Efficacy of tarsal immobilization to alleviate Achilles tendon strain in vivo – direct measurements via a differential variable reluctance transducer™ (DVRT) strain gauge in a canine model



Journal Title

Journal ISSN

Volume Title


Kansas State University


Objective: To measure strain in vivo in the calcanean tendon during trotting in canines, and to compare to strain present after tibiotarsal immobilization. Animals: 6 canines Procedures: A Differential Variable Reluctance Transducer[superscript]TM (DVRT®) strain gauge was surgically implanted on the common gastrocnemius tendon. Surface EMG, % strain, and ground reaction forces were measured prior to intervention and after immobilization. Peak vertical force (Fz), vertical impulse, initial, maximum and final strain, and peak-to-peak EMG amplitude were recorded. Data was analyzed using repeated measures analysis of variance and paired t-tests (p[equal to or less than]0.05). Results: Timing of strain data correlated closely to the hind limb footstrike and EMG activity in all dogs. Maximum tendon strain occurred simultaneous with peak Fz. Continued muscle contraction was evident after immobilization. There was no statistical difference in maximum strain after immobilization compared to normal motion. Minimum strain, both at the beginning and end of the strain curve, was significantly decreased with the immobilized state compared to non-immobilized joints. Conclusions and Clinical Relevance: Tibiotarsal immobilization did not eliminate calcaneal tendon strain during weight bearing. Decreased isometric muscle contraction during swing phase of the gait would account for smaller minimum strain in immobilized joints. Immobilization is frequently applied after Achilles tendon rupture to alleviate strain and force on the sutured repair, with possible complications due to the immobilization method. Direct correlation of strain with tendon force was not made in this study. This would be an important factor before adjusting current treatment recommendations.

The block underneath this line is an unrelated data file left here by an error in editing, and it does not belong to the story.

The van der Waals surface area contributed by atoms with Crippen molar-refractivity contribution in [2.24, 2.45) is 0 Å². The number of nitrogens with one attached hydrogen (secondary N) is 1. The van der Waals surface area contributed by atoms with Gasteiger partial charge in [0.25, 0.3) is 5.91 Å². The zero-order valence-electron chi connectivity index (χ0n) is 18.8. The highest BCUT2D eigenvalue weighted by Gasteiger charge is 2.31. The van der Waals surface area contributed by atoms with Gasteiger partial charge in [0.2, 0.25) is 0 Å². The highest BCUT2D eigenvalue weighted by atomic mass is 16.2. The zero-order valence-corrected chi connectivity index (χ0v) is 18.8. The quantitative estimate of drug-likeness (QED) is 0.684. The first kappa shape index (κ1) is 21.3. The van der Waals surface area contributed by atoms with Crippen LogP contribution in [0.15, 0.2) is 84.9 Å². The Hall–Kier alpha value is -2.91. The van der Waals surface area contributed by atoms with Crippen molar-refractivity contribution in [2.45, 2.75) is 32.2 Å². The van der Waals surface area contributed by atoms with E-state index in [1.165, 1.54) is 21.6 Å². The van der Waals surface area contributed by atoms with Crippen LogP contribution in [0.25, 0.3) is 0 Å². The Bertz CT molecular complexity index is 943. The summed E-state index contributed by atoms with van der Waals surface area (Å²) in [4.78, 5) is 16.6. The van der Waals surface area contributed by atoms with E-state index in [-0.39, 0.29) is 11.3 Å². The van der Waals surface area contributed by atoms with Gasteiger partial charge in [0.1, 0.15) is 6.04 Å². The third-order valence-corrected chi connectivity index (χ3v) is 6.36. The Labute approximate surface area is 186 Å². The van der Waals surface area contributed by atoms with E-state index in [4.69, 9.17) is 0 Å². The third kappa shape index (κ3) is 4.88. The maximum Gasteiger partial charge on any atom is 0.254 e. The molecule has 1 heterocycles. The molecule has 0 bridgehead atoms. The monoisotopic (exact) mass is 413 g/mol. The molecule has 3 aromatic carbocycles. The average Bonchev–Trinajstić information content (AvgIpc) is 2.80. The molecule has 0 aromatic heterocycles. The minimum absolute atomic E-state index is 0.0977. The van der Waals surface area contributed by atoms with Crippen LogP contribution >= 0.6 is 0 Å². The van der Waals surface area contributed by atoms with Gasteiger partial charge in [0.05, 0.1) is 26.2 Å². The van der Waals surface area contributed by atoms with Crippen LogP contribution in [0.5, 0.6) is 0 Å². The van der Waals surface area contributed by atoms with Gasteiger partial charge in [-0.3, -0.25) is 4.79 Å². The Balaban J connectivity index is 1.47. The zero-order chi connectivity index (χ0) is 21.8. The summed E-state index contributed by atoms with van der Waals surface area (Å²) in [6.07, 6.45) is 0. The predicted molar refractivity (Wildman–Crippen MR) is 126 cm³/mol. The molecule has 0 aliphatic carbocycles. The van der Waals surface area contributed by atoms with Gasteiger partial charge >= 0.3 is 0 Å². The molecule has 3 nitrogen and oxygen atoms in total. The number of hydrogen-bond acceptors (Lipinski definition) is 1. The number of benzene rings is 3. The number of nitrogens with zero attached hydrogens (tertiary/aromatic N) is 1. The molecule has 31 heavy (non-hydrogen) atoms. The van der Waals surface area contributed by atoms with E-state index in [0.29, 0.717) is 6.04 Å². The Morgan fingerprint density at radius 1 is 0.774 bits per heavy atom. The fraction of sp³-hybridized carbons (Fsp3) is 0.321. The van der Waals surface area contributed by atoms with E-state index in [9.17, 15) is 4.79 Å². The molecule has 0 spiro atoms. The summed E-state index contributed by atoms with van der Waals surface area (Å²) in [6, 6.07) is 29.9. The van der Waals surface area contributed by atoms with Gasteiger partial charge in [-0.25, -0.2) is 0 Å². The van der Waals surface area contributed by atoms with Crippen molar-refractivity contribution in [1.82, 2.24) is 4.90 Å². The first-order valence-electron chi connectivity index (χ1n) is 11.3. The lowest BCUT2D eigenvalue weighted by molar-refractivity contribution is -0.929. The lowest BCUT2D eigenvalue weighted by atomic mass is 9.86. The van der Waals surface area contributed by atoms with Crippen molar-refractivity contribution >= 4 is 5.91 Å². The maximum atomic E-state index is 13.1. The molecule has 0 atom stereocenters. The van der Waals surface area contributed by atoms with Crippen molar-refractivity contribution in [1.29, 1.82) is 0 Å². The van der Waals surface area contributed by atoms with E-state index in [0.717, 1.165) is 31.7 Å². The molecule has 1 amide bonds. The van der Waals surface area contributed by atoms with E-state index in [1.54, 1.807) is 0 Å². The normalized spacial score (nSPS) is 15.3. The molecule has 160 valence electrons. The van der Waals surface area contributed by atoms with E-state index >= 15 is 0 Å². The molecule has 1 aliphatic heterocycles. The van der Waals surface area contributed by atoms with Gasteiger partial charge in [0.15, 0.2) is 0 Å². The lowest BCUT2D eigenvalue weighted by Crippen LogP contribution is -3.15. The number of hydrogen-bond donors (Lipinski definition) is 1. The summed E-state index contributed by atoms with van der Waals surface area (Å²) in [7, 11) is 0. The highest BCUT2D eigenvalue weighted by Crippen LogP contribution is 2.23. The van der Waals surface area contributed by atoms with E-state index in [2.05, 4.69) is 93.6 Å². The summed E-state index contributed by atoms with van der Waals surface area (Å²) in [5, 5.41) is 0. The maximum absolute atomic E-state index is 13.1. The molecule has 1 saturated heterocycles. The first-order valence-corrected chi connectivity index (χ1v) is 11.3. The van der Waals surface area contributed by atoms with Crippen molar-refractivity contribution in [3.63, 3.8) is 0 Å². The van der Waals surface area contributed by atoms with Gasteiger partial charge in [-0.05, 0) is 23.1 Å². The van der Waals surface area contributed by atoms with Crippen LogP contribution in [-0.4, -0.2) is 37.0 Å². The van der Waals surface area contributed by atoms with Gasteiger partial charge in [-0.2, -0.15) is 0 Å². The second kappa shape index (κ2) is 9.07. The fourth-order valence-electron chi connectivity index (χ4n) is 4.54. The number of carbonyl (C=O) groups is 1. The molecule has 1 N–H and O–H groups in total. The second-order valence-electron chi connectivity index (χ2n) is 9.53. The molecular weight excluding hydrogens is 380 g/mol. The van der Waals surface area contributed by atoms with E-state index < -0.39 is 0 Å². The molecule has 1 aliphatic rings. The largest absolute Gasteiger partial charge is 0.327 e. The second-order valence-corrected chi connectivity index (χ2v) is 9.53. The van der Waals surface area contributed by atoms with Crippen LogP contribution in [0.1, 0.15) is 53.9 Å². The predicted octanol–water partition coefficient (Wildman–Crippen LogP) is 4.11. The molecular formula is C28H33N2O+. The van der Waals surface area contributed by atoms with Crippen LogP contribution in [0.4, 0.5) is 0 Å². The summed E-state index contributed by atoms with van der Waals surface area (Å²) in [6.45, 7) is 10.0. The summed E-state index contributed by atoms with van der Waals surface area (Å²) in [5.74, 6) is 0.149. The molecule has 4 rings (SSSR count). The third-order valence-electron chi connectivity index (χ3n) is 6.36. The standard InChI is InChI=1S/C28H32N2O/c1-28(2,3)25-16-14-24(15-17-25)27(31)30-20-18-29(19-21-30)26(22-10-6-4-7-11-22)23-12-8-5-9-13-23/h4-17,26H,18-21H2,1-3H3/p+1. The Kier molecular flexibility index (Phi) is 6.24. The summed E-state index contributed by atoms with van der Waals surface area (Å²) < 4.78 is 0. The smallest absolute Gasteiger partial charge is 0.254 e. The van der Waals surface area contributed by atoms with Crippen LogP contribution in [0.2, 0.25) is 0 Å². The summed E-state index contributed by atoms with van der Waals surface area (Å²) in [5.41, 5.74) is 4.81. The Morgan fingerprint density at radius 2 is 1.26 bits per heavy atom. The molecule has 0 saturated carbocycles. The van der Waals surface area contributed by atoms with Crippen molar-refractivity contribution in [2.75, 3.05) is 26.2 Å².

Calcaneal tendon, Tendon strain, Immobilization

Graduation Month



Master of Science


Department of Clinical Sciences

Major Professor

Walter C. Renberg